Get 20M+ Full-Text Papers For Less Than $1.50/day. Start a 14-Day Trial for You or Your Team.

Learn More →

New Technology and the Post-human Self: Rethinking Appropriation and Resistance

New Technology and the Post-human Self: Rethinking Appropriation and Resistance New Technology and the Post-human Self: Rethinking Appropriation and Resistance Neil Ramiller Reed College Abstract In keeping with the current appreciation for the sociomateriality of technology-enabled practice, we are now advised to de-center human beings and to situate them as but one component among many in complex networks of heterogeneous actors. More radical still, we are counseled to question the very premise of distinctive subjects and objects. Human actors and technological artifacts are increasingly seen to have no independent status of their own, but to emerge in a mutually constitutive way from the unfolding of ordinary practices. This essay explores the implications of this line of thinking for people's practical encounters with new information technologies. We begin by considering how the individual's engagement with spaces, materials, and technologies builds upon a fundamental embodiment of mind and then extends outward in a way that makes flexible and expansive the effective boundaries of the self. On the other hand, we observe that the kind of fusion this implies is not ontologically given, but emerges through the active and disciplined engagement of the human practitioner. Acknowledging that the materiality of the post-human self is, in fact, a human accomplishment can yield http://www.deepdyve.com/assets/images/DeepDyve-Logo-lg.png ACM SIGMIS Database: the DATABASE for Advances in Information Systems Association for Computing Machinery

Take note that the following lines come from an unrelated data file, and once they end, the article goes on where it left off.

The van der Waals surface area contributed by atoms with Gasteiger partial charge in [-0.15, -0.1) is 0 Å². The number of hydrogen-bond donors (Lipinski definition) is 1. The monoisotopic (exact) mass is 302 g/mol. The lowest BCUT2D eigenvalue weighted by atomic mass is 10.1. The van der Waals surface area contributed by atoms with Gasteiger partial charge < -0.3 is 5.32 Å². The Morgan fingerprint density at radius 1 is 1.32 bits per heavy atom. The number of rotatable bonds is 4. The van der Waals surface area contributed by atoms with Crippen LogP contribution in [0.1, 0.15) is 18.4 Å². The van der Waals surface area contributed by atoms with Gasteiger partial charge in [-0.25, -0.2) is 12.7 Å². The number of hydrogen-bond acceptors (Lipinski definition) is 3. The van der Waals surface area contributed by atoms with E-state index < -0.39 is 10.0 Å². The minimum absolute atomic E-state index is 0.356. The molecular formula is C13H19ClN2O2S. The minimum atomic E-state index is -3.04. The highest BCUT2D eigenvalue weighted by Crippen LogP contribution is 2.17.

New Technology and the Post-human Self: Rethinking Appropriation and Resistance

Loading next page...
 
/lp/association-for-computing-machinery/new-technology-and-the-post-human-self-rethinking-appropriation-and-YAze8NnV20
Publisher
Association for Computing Machinery
Copyright
Copyright © 2016 by ACM Inc.
ISSN
0095-0033
DOI
10.1145/3025099.3025102
Publisher site
See Article on Publisher Site

Abstract

New Technology and the Post-human Self: Rethinking Appropriation and Resistance Neil Ramiller Reed College Abstract In keeping with the current appreciation for the sociomateriality of technology-enabled practice, we are now advised to de-center human beings and to situate them as but one component among many in complex networks of heterogeneous actors. More radical still, we are counseled to question the very premise of distinctive subjects and objects. Human actors and technological artifacts are increasingly seen to have no independent status of their own, but to emerge in a mutually constitutive way from the unfolding of ordinary practices. This essay explores the implications of this line of thinking for people's practical encounters with new information technologies. We begin by considering how the individual's engagement with spaces, materials, and technologies builds upon a fundamental embodiment of mind and then extends outward in a way that makes flexible and expansive the effective boundaries of the self. On the other hand, we observe that the kind of fusion this implies is not ontologically given, but emerges through the active and disciplined engagement of the human practitioner. Acknowledging that the materiality of the post-human self is, in fact, a human accomplishment can yield

Journal

ACM SIGMIS Database: the DATABASE for Advances in Information SystemsAssociation for Computing Machinery

Published: Dec 13, 2016

There are no references for this article.